CHICAGO — Nadya Suleman, the California woman who became known as "Octomom" after giving birth to octuplets last year, said the moniker makes her feel like a "carnival attraction" and that she'd never allow her family to be the subject of a reality television show.
In an interview broadcast Tuesday on "The Oprah Winfrey Show," Suleman told Winfrey she never wanted more than six or seven children, "not double that." Suleman already had six children when she gave birth to the octuplets – six boys and two girls – in January 2009.
Suleman, speaking to Winfrey via satellite from Studio City, Calif., said she takes full responsibility for providing for her children, the oldest of which is 8. She called "Octomom" a fictional character that "completely is the antithesis of who I am as a person."
"That's exactly what Octomom is, a carnival attraction," Suleman said.
Camera crews from the show followed Suleman and her children as paparazzi photographers snapped their pictures on a trip to the park. Suleman was shown giving her babies baths, reading to them and feeding them. All eight babies sat at a special table together as they ate. Suleman was shown running down the stairs with a bottle in hand.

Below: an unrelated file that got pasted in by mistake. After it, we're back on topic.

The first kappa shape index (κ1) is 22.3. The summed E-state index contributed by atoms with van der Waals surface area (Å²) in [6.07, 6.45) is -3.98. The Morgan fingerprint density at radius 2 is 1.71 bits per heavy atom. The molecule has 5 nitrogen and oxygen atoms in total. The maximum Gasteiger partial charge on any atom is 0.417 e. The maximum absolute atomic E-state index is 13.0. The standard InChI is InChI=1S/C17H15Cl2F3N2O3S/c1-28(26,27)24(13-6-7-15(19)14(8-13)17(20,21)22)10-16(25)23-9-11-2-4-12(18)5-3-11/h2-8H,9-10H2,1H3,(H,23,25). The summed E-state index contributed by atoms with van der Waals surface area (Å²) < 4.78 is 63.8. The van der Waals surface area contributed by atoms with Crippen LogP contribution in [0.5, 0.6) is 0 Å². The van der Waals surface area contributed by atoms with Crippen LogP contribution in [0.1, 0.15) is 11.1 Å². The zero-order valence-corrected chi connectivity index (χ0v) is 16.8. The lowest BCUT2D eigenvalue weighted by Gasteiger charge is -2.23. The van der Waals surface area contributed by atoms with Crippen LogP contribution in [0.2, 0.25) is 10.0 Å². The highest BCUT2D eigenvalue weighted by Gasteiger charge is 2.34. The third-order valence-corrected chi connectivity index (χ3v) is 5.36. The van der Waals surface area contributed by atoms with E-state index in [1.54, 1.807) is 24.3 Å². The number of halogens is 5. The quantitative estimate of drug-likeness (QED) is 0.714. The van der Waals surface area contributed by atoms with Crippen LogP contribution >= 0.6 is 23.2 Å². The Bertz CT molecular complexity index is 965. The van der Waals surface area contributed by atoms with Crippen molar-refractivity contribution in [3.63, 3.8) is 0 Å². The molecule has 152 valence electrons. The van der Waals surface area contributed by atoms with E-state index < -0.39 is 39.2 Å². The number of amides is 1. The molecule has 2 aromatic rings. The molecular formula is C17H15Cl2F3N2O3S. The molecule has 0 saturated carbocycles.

Suleman told Winfrey she would never participate in a reality television show.
"That robs them of their childhood and I think it's borderline abusive," Suleman said.
Last June, Suleman's lawyer said she had signed a deal to star in a reality television series to be filmed by the Netherlands-based production company Eyeworks. Attorney Jeff Czech said instead of following the family 24 hours a day the show would document certain milestones.
Court filings in Los Angeles show the company has sought to dismiss its petition for contracts that would pay Suleman's children $250 a day for being in the series. Entertainment contracts involving children in California must receive a judge's approval.
A person who answered the phone at the Eyeworks office in Redondo Beach, Calif., on Tuesday and declined to be identified said the company was not currently working with Suleman.
Suleman said she does not take government assistance and she canceled food stamps because she does not want to be a burden. She said she would do anything to secure enough money to care for her children without exploiting them.
"I have been ashamed of myself for going through certain, let's say, media outlets to provide for my children," Suleman said, adding "it has helped."
She said she has been consistent in paying the mortgage on her California home. The family lives in the Los Angeles suburb of La Habra.
Last week Czech said Suleman's mortgage holder agreed to a six-month extension on a $450,000 balloon payment that let the family remain in the home.
"I have a friend who's offering to loan me some money until I get a little bit more secure," Suleman said.
She said she lives with a tremendous amount of guilt.
"I feel guilty when I hold one or two that I can't be there for the others, and they're crying," she said.
Associated Press Writer John Rogers in Los Angeles contributed to this report.
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